Tuesday, December 6, 2011

Less Than Half of California’s Mentally Ill Get Treatment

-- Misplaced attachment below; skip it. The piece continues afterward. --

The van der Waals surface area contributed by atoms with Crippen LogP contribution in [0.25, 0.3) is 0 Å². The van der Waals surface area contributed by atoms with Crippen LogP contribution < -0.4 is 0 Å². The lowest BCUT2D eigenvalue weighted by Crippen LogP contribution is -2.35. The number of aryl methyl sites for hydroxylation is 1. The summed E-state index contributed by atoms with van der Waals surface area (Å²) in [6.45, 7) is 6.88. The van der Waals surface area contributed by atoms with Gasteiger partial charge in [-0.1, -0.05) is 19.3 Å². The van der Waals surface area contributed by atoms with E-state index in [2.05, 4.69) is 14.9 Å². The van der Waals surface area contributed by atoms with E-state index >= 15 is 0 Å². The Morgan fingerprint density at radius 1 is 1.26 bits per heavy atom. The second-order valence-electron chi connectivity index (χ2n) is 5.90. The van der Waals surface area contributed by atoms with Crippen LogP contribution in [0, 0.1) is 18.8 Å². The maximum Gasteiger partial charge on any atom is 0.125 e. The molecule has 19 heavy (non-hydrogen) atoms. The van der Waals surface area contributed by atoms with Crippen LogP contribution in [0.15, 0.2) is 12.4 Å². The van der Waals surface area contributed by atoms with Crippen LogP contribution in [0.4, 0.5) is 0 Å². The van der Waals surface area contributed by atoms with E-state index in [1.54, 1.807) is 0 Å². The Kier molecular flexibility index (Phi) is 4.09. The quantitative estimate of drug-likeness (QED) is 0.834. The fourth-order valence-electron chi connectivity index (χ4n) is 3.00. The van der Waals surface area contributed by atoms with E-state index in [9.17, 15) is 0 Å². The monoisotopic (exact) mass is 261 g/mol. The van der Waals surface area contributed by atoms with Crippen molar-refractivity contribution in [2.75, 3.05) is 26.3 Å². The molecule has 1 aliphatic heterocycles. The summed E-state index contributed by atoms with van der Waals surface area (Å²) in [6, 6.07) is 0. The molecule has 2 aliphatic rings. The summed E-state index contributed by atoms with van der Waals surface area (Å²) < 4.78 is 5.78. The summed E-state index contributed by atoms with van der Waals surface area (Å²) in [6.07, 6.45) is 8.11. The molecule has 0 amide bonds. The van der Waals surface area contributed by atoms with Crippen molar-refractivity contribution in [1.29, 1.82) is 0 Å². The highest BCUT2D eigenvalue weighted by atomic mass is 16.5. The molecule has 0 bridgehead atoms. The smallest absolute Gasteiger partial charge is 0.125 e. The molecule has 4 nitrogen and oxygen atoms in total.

Roughly one in 12 adults in California report having serious mental health needs, but more than 50 percent of these individuals failed to get treatment. This according to a new report from the UCLA Center for Health Policy Research. For the study, researchers used 2007 survey data. They found that traditionally disadvantaged groups such as American Indians and Alaska Natives, mixed-race Californians, and lesbian, gay, and bisexual adults reported higher levels of mental health needs than other groups. The researchers also noted that increased needs were associated with a lack of insurance coverage and higher rates of chronic health conditions. These findings counter earlier research showing the benefits that accrued from California’s Mental Health Services Act of 2004, which imposed a tax on those with annual incomes over $1 million that was used to fund an expansion of mental health services. Read more about the state’s approach to meeting mental health needs in Psychiatric News.

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